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dc.contributor.authorClayton, Peter E
dc.contributor.authorShalet, Stephen M
dc.contributor.authorPrice, David A
dc.contributor.authorJones, P H
dc.date.accessioned2010-09-08T14:45:41Z
dc.date.available2010-09-08T14:45:41Z
dc.date.issued1989
dc.identifier.citationOvarian function following chemotherapy for childhood brain tumours. 1989, 17 (2):92-6 Med. Pediatr. Oncol.en
dc.identifier.issn0098-1532
dc.identifier.pmid2704342
dc.identifier.doi10.1002/mpo.2950170204
dc.identifier.urihttp://hdl.handle.net/10541/110818
dc.description.abstractPubertal development, basal gonadotrophin, and oestradiol levels were assessed in 21 girls who had received neuroaxis irradiation for a brain tumour followed by adjuvant chemotherapy with carmustine (BCNU) or lomustine (CCNU) and procarbazine. Thirteen received chemotherapy before the age of 11 years. Ten remained prepubertal at their last assessment, nine of whom showed biochemical evidence of primary ovarian failure. The remaining three were pubertal or adult, and although basal follicle-stimulating hormone (FSH) and luteinising hormone (LH) levels were normal, all had shown abnormalities of gonadotrophin secretion previously. Eight girls received chemotherapy after 11 years of age. Only three girls exhibited an elevated basal FSH level or exaggerated FSH response to GnRH. Elevated basal FSH values had been noted previously in two of the other five girls. All girls entered or progressed through puberty spontaneously. Seven experienced menarche at an appropriate age. However in four, gonadotrophin levels, which had been elevated, were now within the normal range. In two, menses had continued throughout with normal midfollicular oestradiol levels, whilst the other two developed secondary amenorrhoea associated with radiation-induced gonadotrophin deficiency. The majority of girls showed evidence of primary ovarian dysfunction. This did not prejudice pubertal development or the timing of menarche. Ovarian function may return to normal in the years after treatment, indicating a potential for fertility.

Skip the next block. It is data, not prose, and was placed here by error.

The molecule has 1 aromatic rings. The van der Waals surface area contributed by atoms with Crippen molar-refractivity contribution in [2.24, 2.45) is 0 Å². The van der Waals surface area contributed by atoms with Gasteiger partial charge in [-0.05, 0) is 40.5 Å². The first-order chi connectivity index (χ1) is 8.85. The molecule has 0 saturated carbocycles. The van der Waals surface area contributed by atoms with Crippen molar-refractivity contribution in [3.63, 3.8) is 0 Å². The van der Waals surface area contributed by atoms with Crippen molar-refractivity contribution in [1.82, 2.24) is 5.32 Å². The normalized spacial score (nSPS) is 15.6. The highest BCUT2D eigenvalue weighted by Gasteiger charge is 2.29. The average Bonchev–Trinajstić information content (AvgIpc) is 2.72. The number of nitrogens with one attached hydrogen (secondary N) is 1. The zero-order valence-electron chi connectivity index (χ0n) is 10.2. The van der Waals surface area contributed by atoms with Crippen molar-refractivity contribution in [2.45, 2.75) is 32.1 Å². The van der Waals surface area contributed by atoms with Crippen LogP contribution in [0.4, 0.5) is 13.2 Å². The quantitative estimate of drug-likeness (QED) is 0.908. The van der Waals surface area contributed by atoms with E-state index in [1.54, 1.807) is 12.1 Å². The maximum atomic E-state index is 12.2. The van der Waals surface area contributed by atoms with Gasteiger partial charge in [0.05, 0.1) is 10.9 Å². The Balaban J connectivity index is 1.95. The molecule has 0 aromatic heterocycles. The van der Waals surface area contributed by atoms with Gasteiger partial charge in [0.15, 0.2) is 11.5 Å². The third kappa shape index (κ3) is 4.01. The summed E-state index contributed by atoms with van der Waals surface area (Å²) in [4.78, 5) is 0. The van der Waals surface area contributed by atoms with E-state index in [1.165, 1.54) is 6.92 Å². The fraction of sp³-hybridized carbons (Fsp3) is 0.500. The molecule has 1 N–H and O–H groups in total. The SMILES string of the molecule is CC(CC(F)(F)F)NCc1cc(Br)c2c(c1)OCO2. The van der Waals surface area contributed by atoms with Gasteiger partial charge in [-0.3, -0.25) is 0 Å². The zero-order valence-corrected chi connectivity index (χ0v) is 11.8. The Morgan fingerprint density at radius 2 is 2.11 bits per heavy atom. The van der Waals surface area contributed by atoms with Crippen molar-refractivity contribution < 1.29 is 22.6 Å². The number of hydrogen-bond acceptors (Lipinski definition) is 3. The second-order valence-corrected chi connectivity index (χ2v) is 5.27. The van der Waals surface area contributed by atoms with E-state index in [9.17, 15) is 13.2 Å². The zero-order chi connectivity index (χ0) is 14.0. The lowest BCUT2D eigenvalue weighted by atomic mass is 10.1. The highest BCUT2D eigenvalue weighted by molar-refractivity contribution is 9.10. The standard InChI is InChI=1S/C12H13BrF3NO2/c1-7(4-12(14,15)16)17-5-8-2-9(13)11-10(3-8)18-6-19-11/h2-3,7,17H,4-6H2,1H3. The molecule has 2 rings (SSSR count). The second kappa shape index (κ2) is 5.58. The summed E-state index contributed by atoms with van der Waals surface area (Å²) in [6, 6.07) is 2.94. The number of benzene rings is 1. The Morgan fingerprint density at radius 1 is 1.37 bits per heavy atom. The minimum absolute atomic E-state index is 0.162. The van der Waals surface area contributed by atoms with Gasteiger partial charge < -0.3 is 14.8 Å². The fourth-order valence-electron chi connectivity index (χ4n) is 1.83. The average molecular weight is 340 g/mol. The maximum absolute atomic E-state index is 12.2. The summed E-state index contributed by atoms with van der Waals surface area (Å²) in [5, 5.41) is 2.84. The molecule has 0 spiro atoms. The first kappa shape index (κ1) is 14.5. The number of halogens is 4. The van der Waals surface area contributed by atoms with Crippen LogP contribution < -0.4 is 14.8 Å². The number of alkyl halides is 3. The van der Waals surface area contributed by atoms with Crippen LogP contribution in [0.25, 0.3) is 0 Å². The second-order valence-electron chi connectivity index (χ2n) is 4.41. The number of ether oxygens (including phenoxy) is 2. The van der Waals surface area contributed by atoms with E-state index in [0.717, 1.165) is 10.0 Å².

dc.language.isoenen
dc.subjectBrain Canceren
dc.subject.meshAdolescent
dc.subject.meshAntineoplastic Combined Chemotherapy Protocols
dc.subject.meshBrain Neoplasms
dc.subject.meshCarmustine
dc.subject.meshChild
dc.subject.meshChild, Preschool
dc.subject.meshFemale
dc.subject.meshHumans
dc.subject.meshLomustine
dc.subject.meshMenarche
dc.subject.meshOvary
dc.subject.meshProcarbazine
dc.subject.meshPuberty
dc.titleOvarian function following chemotherapy for childhood brain tumours.en
dc.typeArticleen
dc.contributor.departmentDepartment of Child Health, Royal Manchester Children's Hospital, England.en
dc.identifier.journalMedical and Pediatric Oncologyen
html.description.abstractPubertal development, basal gonadotrophin, and oestradiol levels were assessed in 21 girls who had received neuroaxis irradiation for a brain tumour followed by adjuvant chemotherapy with carmustine (BCNU) or lomustine (CCNU) and procarbazine. Thirteen received chemotherapy before the age of 11 years. Ten remained prepubertal at their last assessment, nine of whom showed biochemical evidence of primary ovarian failure. The remaining three were pubertal or adult, and although basal follicle-stimulating hormone (FSH) and luteinising hormone (LH) levels were normal, all had shown abnormalities of gonadotrophin secretion previously. Eight girls received chemotherapy after 11 years of age. Only three girls exhibited an elevated basal FSH level or exaggerated FSH response to GnRH. Elevated basal FSH values had been noted previously in two of the other five girls. All girls entered or progressed through puberty spontaneously. Seven experienced menarche at an appropriate age. However in four, gonadotrophin levels, which had been elevated, were now within the normal range. In two, menses had continued throughout with normal midfollicular oestradiol levels, whilst the other two developed secondary amenorrhoea associated with radiation-induced gonadotrophin deficiency. The majority of girls showed evidence of primary ovarian dysfunction. This did not prejudice pubertal development or the timing of menarche. Ovarian function may return to normal in the years after treatment, indicating a potential for fertility.


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